Since 2012 at least 800 sex offenders have been released from Irish prisons with little or no effective safeguards in place for those whom they may wish to harm, including children.
This is according to the Independent TD for Roscommon-Galway Denis Naughten, who, yesterday challenged the Minister for Justice Helen McEntee on the glacial pace of reforms to the existing rules governing the release and registration of convicted sex offenders.
Deputy Naughten has been attempting to introduce changes in this area for the better part of a decade.
In 2012 he introduced his Child Sex Offenders (Information and Monitoring) Bill to close what he has described as “the gaping loopholes in the monitoring of high-risk sex offenders.”
The Bill, despite receiving a majority level of support in the Dáil in 2013, has not been progressed since that time.
This is despite the fact that it put forward entirely proportionate proposals such as allowing the parents or guardians of a child or vulnerable adult to make an enquiry to the Gardaí for “the purpose of ascertaining whether a person with whom their child is in contact has been convicted of a sexual offence or is otherwise likely to pose a serious danger to children.”
The Bill, if it had become law would also have allowed “schools or clubs to make enquires to safeguard children in their care.”
Rather alarmingly, Denis Naughten has also said that one of the reasons he brought forward the Bill in 2012 was due to the “lack of progress” in implementing the statutory powers given to An Garda Síochána in 2009 and which were meant to “more effectively and efficiently monitor released sex offenders.”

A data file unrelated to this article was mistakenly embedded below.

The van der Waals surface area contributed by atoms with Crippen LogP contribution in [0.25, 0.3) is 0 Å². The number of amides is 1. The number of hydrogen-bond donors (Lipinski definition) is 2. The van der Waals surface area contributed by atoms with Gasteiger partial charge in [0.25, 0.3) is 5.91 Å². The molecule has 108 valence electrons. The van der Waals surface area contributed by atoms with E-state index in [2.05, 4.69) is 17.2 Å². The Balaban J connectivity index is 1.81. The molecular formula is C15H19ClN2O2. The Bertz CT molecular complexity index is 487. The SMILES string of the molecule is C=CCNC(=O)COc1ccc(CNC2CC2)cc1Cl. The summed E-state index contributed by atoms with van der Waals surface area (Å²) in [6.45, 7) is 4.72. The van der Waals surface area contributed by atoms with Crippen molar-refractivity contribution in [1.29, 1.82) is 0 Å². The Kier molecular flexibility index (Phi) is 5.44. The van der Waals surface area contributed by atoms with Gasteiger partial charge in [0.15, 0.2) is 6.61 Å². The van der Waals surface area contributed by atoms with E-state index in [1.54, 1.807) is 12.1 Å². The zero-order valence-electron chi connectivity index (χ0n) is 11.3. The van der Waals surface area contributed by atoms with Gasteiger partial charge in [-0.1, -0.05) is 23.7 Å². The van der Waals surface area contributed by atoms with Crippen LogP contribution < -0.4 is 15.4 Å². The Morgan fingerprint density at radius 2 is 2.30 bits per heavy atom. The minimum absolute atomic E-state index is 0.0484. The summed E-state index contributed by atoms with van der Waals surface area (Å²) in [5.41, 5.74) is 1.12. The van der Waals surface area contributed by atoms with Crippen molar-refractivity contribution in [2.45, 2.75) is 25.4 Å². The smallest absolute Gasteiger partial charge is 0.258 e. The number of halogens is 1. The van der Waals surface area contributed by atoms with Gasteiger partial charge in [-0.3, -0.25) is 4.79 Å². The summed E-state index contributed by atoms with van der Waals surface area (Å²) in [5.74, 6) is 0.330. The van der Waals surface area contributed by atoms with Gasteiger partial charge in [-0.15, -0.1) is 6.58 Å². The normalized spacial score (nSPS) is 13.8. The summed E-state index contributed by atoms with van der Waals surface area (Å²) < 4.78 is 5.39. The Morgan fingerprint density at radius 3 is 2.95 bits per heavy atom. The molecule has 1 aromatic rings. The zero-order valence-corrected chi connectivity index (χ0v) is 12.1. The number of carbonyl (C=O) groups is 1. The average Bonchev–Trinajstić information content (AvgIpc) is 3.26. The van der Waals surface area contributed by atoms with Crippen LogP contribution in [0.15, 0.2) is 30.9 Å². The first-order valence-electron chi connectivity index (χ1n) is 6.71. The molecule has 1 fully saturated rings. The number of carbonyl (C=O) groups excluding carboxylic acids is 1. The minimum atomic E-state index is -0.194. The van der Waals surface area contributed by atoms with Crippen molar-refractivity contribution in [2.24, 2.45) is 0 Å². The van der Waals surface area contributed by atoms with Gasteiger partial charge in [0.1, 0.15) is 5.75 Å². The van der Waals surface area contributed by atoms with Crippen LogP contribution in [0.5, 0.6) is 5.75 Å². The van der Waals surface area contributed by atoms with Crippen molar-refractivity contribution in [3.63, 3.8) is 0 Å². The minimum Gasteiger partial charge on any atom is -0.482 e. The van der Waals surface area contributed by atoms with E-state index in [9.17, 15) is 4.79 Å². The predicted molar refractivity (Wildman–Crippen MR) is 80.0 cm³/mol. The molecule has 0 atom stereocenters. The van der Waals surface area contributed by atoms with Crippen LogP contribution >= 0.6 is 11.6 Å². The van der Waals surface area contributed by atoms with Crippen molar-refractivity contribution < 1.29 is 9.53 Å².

Minister McEntee, in her reply to Deputy Naughten, almost sounded embarrassed at the state in which the current law on sex offender registration finds itself.
Unfortunately, the best the Minister could come up with was an assurance that the general scheme of a different piece of legislation, the Sex Offenders (Amendment) Bill, which was developed by Department of Justice and approved by Government in June 2018, is something she wants to see published “as soon as possible.”
You really must wonder however at what issues could possibly have taken legislative priority over a Bill of this kind?
I mean it’s not as if the current registration system allows for dangerous and predatory sex offenders to make total eejits out of the Gardaí and the general public is it?
Oh wait, it does do exactly that.
Here for example is what Deputy Naughten informed the Minister about the requirement for released sex-offenders to register their ‘actual’ address:
“I am glad she mentioned the current law because a convicted sex offender released from Arbour Hill Prison this morning, can toddle down to O’Connell Street and put a letter in the post addressed to the Superintendent’s office, An Garda Síochána, Bandon Garda station, Bandon, County Cork informing them they are going to reside at 55, Atlantic View, Malin Head, County Donegal. Once they are in that premises for between one day and seven they are in compliance with the current law on sex offenders. The reality is that one could drive a coach and four through the so-called sex offenders register we have. It is nothing but a fig leaf. Any sexual predator who is determined to reoffend can easily do so undetected and still comply with the current law.”
We can only hope, given the absurdities and the loopholes within the existing law, and the manifest dangers that they pose to children and adults alike, that this government will finally gets its act together and prioritise the kind of protective reforms that are so urgently needed.
If it does not, then who knows how many of those 800 sex offenders will continue to operate within a monitoring system that is clearly not fit for purpose and which cannot effectively ensure compliance.